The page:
Have you ever wondered how cavities are created? It begins with the bad bacteria in your mouth. Everyone has bacteria in their mouth to some degree – some good, some bad. But if your mouth is not regularly cleaned, those bad bacteria make plaque.
Then the plaque works with sugars and starches that you eat, and together they create acid. If this acid isn’t cleaned away, it begins to erode your tooth enamel. The enamel is your teeth’s body guard against tooth decay. If that protection is destroyed, your teeth are defenseless against the acid that causes decay.
People of any age, from an infant to the elderly, are vulnerable to tooth decay if their teeth aren’t cleaned and cared for properly. And an embarrassing smile or a mouth full of fillings is not the only the problem you could have because poor oral hygiene.
If bacteria are allowed to accumulate in your mouth like garbage in a dumpster, it can find its way to other vital organs like lungs, heart, and even your brain – making those areas candidates for infection and ailments like heart disease, or irreversible harm like brain damage. Yes, and in some rare cases, even death.
When your body experiences an infection it ramps up inflammation to fight it. If that infection is allowed to live on, the inflammation and the chemicals it produces will gnaw away at your gums and bone. Inflammation can also cause your blood vessels to inflame. The inflammation in your blood vessels restricts blood flow - to your heart, your brain – which could lead to a heart attack or stroke, and even dementia.
Many studies have shown that illnesses like heart disease, endocarditis, and Alzheimer’s are linked to poor oral health, if not caused by it. And not only can it make you susceptible to other ailments, it can also affect current health conditions. Sicknesses such as diabetes or autoimmune diseases lower your body’s ability to fight other infections. With your immune system already stressed, it’s not as strong as it needs to be to fight bacteria in your mouth.
So, would you be more inclined to brush and floss regularly and get yourself and your children to the dentist twice a year if you knew a dirty mouth could literally give you a heart attack? Without a healthy mouth, you cannot have a healthy body.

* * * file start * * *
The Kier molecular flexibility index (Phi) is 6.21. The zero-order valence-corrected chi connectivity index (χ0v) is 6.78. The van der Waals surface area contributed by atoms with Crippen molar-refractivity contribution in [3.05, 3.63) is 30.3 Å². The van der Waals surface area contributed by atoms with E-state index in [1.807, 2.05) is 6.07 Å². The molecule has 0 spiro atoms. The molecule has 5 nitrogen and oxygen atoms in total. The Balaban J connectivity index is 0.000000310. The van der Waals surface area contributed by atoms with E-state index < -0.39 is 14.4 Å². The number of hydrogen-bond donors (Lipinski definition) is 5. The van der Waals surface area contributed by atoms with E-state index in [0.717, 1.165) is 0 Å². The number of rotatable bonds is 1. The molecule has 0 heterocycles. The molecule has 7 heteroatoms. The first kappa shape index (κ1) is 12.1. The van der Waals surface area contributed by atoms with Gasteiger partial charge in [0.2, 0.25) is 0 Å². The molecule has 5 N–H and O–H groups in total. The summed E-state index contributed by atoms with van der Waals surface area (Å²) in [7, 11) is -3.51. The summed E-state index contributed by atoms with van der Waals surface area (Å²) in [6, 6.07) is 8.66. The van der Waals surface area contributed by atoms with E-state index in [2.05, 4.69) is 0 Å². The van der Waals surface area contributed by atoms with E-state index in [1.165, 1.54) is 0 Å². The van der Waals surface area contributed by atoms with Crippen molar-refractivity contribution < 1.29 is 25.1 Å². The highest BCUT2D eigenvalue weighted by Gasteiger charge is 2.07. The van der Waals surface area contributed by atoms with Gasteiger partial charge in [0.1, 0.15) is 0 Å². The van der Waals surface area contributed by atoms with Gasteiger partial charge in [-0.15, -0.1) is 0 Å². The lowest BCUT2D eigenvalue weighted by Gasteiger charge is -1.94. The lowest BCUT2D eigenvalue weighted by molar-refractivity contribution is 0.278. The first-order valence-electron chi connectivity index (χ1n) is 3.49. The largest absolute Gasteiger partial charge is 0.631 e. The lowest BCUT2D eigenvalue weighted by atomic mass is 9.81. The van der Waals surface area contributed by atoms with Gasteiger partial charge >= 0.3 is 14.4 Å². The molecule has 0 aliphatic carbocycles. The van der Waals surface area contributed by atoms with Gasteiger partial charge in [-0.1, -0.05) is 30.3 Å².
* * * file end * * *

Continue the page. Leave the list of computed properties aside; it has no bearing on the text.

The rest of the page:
Here are some tips for maintaining a healthy mouth and a happy smile:
- Brush and floss twice a day: The most important part of keeping your teeth strong against decay is twice-daily brushing and flossing.
- Brush for at least two minutes each time: Don’t do a quick sweep, do a thorough two minute scouring. The flossing, as well, needs to be between every crook and crevice. The hardest places to reach for you are the easiest for decay.
- Rinse your toothbrush thoroughly: Bacteria can linger on your tooth brush and hop back in the next time you brush, so rinse your brush thoroughly.
- Never share toothbrushes (even with your spouse): As mentioned above, a poorly rinsed brush can carry bacteria. Sharing a toothbrush means sharing bacteria.
- Keep sugary drinks and desserts to a minimum: Foods high in starch and sugar are bacteria’s dream. No matter how diligent you are about scrubbing and flossing, sugary and starchy foods are catalysts for decay between brushings. You should avoid these foods or eat them in moderation, at the very least.
- Drink sugary liquids through a straw: Drinking through a straw allows teeth and gums to have less contact with the sugary liquid.
- Drink water after eating a meal: Swishing water around your mouth helps to wash away food and sugar.
- Get cavities treated immediately: Untreated cavities will only get worse and that will lead to infection, a root canal, or worse. And you may not always know you have a cavity so regular visits are a must.
- See a dentist every six months: Regular dental visits are another essential ingredient of good oral hygiene. No one likes to go to the dentist. But if you don’t make that little sacrifice every six months, you might find yourself in “the chair” more often than that. Your dentist can do a thorough cleaning and get into cracks and crevices that you haven’t reached.